Mitochondrial proteins originated from the engulfment of a α-proteobacterium into another precursor cell and resulted, aside from a significant overlapping ensemble of proteins, in the presence of only a small remaining mitochondrial genome. Hence, more than 99% of the protein ensemble has to be imported into mitochondria, among which are many ‘old gene products’ with significant relationship to the bacterial precursor, but also new gene products. This feature is particularly visible for proteins with functions that have not existed in the bacterial precursor cell e.g. proteins of the TOM or TIM23 (translocase of inner mitochondrial membrane) complex, which together form the protein import machinery for matrix proteins [75].

VDAC proteins are imported via the TOM proteins and inserted into the outer membrane by the SAM complex [76,77]. Interestingly, a recent paper describes the import of bacterial OMPs into mitochondria by the same TOM- and SAM-dependent mechanism pointing to a potentially conserved insertion mechanism between the two systems [78]. This discovery corroborates previous observations that the outer membrane protein PorB from Neisseria gonorrhoeae was observed in MOMs after cell infection [7880]. However, in higher eukaryotic cell lines, it appears that the same PorB protein is predominantly observed in the inner membrane, pointing to the existence of a potentially differing targeting mechanisms [80].

Bacterial porins are all inserted via BAM, a complex comprising five proteins, four of which belong to the large lipoprotein family in bacteria with BamA (also termed YaeT or Omp85; the Sam50 homologue from bacteria) as the membrane anchor [63]. These findings indicate the conservation of the same assembly mechanisms from bacteria to mitochondria [64]. Notably, whereas the bacterial import machinery relies on the presence of lipoproteins, in particular the BamD (YfiO) protein, mitochondrial sorting and assembly is dependent on the two accessory proteins of the SAM complex; the Sam35 and Sam37 protein [81].

IS Tom40 AN EVOLVED MITOCHONDRIAL PORIN?

VDAC and Tom40 share a significant sequence similarity, of ~30%, with each other [41]. In agreement with the high conservation between VDAC species, mutations and deletions occur very rarely in loop-like regions. In contrast, the N- and C-terminal portions of the proteins show significant extensions. However, sequence comparisons between pro- and eukaryotic porins or Tom40 do not reveal an extended conserved pattern, other than the analogy detected through the amphipathic pattern distribution [54]. Hence, it is tempting to speculate that both proteins, VDAC and Tom40, originate from a newly evolved precursor protein [41]. This finding was not unexpected given that the TOM complex has no functional homologues in bacteria; protein synthesis and secretion is organized in a ‘vectorially differing’ manner given that protein synthesis takes place in the cytoplasm over the MOM, followed by insertion through the SAM machinery, whereas in bacteria it is carried out within the inner membrane border. Moreover, Tom40 and the TOM complex proteins fulfil functions that did not exist in bacteria and therefore it can be speculated that under a similar functional pressure a VDAC channel co-evolved to allow for substrate transport over the MOM. This would be consistent with the repetitive gene structure of VDAC, which is present, although less pronounced, in Tom40 (Figures 2C and 2D). In bacteria, there is evidence for an ancient β-hairpin peptide, e.g. the dimerization and trimerization of an eight-stranded β-barrel yielded the expected 16- and 24-stranded folded pore [52]. However, this oligomerization event has not been proven experimentally for the smaller peptide repeats derived from mitochondrial proteins of β-barrel topology.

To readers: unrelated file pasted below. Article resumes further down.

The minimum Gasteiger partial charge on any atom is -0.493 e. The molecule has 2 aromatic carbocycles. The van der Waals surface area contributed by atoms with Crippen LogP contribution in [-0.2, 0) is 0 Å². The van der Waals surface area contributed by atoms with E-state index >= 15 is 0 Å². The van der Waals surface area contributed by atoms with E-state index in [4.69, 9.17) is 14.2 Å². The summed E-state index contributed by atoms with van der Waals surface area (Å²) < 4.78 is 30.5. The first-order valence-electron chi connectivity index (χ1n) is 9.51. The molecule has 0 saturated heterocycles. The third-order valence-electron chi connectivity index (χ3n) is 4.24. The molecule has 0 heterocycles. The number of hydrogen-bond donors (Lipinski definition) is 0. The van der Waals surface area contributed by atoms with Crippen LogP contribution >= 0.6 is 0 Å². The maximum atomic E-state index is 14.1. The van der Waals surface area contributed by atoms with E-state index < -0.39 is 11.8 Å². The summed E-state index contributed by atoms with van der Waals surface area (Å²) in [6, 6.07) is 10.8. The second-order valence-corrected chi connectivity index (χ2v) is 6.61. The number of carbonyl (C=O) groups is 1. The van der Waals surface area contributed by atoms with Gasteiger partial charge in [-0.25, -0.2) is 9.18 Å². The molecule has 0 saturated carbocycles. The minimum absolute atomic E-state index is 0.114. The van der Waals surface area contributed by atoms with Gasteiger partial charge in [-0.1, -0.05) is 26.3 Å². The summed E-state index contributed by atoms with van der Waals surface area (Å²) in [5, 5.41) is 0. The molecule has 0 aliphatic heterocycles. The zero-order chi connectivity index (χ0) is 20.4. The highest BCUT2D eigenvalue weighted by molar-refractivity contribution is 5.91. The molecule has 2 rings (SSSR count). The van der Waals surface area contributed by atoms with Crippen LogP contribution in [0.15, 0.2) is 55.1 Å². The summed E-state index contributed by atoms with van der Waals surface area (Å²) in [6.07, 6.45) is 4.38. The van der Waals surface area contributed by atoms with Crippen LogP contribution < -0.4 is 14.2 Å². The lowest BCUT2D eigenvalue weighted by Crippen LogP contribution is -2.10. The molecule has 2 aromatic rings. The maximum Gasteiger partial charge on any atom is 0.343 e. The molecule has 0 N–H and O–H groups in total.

OUTER MEMBRANE PORINS: TWO ARCHITECTURES, ONE MECHANISM?

How similar are the architectures of bacterial and mitochondrial porins? Both classes follow building principles that allow an unusually stable arrangement within the membrane, with an even increased stability for bacterial porins, which is likely to be achieved through oligomerization (Table 1) [82]. This stability for both protein types is largely derived from a similar number of inter-strand hydrogen bonds yielding the common overall β-sheet content of ~60% [41]. The charge distribution in bacterial porins varies more significantly according to the substrates to be translocated by passive diffusion [21]. In mitochondria, this charge distribution is likely to be adapted primarily for the binding of the negatively charged ADP/ATP molecules. Moreover, mitochondrial porins also have developed the potential for interactions to different classes of protein molecules, such as ANT (adenine nucleotide translocator), hexokinase and tBid (truncated BH3-interacting death domain) [8385]. Translocation of molecules related to energy is one of the major functions, but regulation of apoptosis and more cellular functions are of similar importance. Therefore regulation of the protein, not only by expression, but also through post-translational events (e.g. phosphorylation) can occur, which is absent from bacterial porins [86,87].

Table 1
Summary of porin properties
Parameters Bacterial porins Mitochondrial porins 
Sequence parameters   
 Presumed evolutionary scenario β-Hairpin duplication [5254Possibly oligomerization through a 50-residue fragment